If I was a betting man, and I might just be, I'd call his move desperate and expect him not to be in charge next season. As Newcastle bring in their 4th manager of the 2008/09 season, and arguably their most folkloric hero and footballing icon, one wonders just how long the novelty and magic will lock in place.
With Shearer, an uninteresting, media-friendly pundit with no managerial experience, now in charge, the "New Manager Effect" faces its strongest challenge to date.
First, to lay out the terms:
- He's back for 8 games aka until the end of the season
- His wage? 100k per game
- 2m incentive bonus should Newcastle United avoid the drop
Not a bad deal really, although if Joe Kinnear was taking a gamble on his reputation when he turned up, Alan certainly is now.
The hero factor is unquestionable; he's their prolific scorer, an England hero, an all-round likeable guy, and now he's being asked to rescue his club from the grim reality of relegation. Dennis Wise, their rather awful Director of Football, has left the club, and Shearer has no plans of bringing in another middleman to replace him. If this ship is going down, Alan wants no buffer between him and the skittish Mike Ashley.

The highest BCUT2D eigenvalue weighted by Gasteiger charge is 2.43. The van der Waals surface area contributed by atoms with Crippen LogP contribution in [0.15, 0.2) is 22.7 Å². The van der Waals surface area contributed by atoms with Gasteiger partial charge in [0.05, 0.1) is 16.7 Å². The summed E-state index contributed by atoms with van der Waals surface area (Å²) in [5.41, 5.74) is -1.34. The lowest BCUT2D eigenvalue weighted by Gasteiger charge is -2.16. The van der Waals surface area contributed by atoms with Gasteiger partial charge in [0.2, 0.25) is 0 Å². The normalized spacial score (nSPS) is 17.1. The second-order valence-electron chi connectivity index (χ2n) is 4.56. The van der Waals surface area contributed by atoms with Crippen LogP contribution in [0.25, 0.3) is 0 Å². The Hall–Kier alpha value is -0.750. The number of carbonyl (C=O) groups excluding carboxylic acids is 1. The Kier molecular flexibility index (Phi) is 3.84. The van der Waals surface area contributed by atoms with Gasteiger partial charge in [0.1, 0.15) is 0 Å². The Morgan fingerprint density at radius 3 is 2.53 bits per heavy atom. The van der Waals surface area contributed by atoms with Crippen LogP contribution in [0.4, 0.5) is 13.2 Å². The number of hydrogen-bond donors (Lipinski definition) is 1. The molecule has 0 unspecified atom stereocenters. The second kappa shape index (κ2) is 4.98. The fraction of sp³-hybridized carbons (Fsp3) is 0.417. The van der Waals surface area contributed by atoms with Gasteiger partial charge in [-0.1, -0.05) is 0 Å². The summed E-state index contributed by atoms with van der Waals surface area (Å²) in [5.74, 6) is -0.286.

He did bring in Iain Dowie, who presumably brings all the managerial experience that Shearer will need to do his job. It looks, at face value, as a savvy move; Shearer is the good luck charm, the talisman, the fountain of positivity, whereas Dowie will do the bulk of the dirty work considering he knows that side of the game.
And, like Bryan Gunn at Norwich, the same situation exists: if he succeeds, it's another feather in the cap of his already-epic image with the fans. If he fails, then at least they did it the right way with their hometown boy in charge.
Being cynical, I'd say that Ashley doesn't exactly feel optimistic about their chances, and sought to buffer himself from the pitchforked masses in the summertime by pulling a glorious PR move right before the Grim Reaper turns up with Colaship parachute money.
Let's hope Alan is aware of how quickly idol worship can fade when the results don't come.
So... the big question: will it succeed? Will Newcastle avoid the plunge with their Golden Boy in charge, or is this another PR disaster for a club in dire straits?
[Already, Michael Owen has said he'll re-sign with the Magpies if Shearer stays on. I'll leave that as a separate discussion topic.]